I spent the morning on Hau’ula Beach. Running (a term I always use very loosely) as far as I could go, from one rock outcropping to the other, I thought of all the people in the world who have never witnessed such an idyllic scene. The waves crashing, the air moist, a slight breeze blowing, my feet sinking into the wet sand at every step. This is so wrong. Why should I be so lucky?
A few years ago, Sam offered to take his employees out to lunch. They accepted, but one quickly offered, “Um…why don’t we take my car.” Sam’s two-tone red (due to a poor repaint job when some damage was repaired) Eagle Summit had, literally, rusted through the floor. Some of the upholstery was worn through to the cushioning. It ran very rough and loud. It was an embarrassment even to the most junior of his employees.
Finally, we broke down and went car shopping. As usual, we checked the latest issue of Consumer Reports, found the deals of the century, and headed out to test drive. We looked at all the models and options; drove a number of cars. Then, on a whim, as we drove home from Fort Lauderdale, we stopped by a Lexus dealer “for fun.”
For months Sam had been taking a longish commute down to Dania. It had been a stressful transition since his department had moved to another county. And now, here was a car that ran smooth as silk, quiet and tranquil, without all the jolts and jars. And really, the low-end Lexus was only a teeny, tiny upgrade from the high-end Camry.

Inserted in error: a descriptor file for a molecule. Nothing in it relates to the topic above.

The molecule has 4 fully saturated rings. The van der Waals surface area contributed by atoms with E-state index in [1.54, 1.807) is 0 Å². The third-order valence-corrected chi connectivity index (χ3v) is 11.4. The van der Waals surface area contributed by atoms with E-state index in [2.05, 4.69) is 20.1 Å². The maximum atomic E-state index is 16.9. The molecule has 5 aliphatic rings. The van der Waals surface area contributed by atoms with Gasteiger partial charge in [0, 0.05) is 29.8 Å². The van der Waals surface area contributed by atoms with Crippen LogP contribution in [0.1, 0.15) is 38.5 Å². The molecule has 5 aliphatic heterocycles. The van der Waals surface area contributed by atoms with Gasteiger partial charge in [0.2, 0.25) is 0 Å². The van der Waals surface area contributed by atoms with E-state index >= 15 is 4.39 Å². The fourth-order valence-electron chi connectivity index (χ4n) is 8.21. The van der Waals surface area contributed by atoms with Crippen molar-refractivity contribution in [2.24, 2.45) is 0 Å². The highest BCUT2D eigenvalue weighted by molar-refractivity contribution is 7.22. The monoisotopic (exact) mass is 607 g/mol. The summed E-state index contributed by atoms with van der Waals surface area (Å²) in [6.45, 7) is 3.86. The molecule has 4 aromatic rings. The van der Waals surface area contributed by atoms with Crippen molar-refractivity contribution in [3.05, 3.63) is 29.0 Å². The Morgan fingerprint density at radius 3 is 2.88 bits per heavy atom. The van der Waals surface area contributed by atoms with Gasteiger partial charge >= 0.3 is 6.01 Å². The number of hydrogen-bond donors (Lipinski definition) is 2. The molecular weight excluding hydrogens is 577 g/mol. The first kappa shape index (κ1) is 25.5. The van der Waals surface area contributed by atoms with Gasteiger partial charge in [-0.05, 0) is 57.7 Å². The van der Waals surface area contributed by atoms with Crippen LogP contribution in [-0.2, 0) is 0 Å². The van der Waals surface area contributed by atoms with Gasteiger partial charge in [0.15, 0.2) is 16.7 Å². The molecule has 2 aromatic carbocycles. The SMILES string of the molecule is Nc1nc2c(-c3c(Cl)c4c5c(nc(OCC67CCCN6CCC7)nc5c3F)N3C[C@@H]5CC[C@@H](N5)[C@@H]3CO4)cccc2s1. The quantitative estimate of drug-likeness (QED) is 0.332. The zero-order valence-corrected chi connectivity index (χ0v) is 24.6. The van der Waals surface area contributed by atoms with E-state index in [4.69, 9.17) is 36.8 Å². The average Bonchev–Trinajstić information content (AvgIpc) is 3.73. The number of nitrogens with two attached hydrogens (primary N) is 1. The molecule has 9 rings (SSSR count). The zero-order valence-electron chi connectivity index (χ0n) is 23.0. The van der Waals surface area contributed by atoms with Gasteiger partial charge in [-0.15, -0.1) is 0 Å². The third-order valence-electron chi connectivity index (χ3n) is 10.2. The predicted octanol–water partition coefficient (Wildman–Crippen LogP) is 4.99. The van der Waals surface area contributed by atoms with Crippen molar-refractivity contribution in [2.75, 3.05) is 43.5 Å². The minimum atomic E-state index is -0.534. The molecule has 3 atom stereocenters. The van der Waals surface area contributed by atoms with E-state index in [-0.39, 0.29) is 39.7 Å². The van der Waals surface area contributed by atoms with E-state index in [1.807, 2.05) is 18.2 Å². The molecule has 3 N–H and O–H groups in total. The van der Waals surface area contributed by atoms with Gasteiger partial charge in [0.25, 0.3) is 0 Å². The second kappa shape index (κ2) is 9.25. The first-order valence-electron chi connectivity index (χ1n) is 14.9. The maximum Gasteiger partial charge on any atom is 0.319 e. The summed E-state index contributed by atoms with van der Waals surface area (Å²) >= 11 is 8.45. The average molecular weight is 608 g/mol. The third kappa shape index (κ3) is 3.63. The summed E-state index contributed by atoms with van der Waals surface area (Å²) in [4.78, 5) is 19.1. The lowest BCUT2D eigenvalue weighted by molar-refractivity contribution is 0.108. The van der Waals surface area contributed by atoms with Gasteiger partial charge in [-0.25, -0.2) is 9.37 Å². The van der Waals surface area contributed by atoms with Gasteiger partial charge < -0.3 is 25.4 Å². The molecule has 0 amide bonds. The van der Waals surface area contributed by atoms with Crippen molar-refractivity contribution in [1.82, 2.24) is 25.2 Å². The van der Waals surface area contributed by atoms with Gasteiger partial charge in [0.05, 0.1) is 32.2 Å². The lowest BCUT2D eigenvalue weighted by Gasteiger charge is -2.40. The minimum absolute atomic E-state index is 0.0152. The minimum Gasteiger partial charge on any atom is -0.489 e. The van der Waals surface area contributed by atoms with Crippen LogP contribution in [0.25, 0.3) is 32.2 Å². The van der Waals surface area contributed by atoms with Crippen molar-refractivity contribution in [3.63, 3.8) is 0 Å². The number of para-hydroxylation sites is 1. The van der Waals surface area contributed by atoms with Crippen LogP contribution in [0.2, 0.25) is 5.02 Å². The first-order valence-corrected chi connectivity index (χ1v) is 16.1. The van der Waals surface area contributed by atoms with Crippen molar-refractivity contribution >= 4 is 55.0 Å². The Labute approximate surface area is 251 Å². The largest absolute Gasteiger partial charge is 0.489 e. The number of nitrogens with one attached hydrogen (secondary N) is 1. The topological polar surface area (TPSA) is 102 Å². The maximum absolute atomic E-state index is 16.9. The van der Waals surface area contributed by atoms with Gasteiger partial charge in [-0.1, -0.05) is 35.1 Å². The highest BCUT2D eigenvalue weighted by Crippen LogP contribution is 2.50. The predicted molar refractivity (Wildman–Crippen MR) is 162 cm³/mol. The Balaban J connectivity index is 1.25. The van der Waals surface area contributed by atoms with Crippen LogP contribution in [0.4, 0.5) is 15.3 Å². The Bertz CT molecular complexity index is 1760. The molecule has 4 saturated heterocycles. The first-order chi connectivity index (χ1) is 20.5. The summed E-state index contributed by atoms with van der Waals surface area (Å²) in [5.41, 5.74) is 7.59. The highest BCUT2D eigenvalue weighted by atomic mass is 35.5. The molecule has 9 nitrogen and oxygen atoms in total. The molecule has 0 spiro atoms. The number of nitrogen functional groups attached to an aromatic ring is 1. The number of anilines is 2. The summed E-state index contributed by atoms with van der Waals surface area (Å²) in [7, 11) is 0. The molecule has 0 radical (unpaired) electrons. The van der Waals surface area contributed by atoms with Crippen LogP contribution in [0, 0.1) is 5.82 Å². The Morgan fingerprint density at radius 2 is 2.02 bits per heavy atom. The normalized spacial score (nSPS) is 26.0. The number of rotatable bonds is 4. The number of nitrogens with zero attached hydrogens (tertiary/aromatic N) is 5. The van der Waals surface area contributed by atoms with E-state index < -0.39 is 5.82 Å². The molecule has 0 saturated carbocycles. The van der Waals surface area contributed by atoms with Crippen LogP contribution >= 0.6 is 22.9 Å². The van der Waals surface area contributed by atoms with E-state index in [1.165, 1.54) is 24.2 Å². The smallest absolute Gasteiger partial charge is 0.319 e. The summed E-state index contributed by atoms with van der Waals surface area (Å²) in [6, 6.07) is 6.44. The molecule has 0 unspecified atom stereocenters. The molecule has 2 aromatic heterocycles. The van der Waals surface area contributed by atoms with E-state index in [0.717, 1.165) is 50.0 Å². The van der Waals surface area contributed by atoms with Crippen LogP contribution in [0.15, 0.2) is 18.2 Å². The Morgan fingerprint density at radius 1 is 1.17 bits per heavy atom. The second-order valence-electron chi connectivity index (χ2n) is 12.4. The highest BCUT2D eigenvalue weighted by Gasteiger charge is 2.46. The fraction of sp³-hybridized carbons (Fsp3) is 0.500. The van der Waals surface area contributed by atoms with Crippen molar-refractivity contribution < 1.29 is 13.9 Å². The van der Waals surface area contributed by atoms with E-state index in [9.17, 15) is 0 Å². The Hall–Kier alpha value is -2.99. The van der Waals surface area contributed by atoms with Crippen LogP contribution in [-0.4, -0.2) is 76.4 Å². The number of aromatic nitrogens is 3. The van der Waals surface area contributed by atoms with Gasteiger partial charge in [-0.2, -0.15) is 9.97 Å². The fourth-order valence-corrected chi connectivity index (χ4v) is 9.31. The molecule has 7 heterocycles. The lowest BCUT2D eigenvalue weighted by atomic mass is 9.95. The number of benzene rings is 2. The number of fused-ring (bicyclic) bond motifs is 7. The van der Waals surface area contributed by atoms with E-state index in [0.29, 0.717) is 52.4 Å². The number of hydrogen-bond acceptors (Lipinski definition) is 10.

When Sam went to High Council meeting the next Sunday, he parked near the back of the building and walked around. We made sure we took the old Caravan whenever anyone would see us.
Arriving at a friend’s house one day, she opened with, “Oh, I see Sam got a new car!” I grimaced, apparently, because her husband who happened to be my stake president saw the need to teach me a lesson.
“Alison, you husband works hard, he earns his living honestly, he deserves a decent car. Now, enjoy it.”
But what about all the starving kids in Ethiopia? What about the people in Homestead who lost their houses in Hurricane Andrew? And the people in Pompano who can’t afford electricity? How can I buy a nice car? A nice home? A TV (or two!)? Or ice cream?
How can I go to Hawaii and actually enjoy it?
As I ran and thought of all the reasons that I shouldn’t be there when there were so many more important ways to use my money and my time, a thought struck me and spread over me:
Why would God make this amazing, paradisiacal place, if he didn’t intend for us to enjoy it?
I am starting to rethink my life and the way I see things. Abundance for one, doesn’t require scarcity for another. There truly is enough and to spare. Perhaps we are all intended to have lives of abundance after all.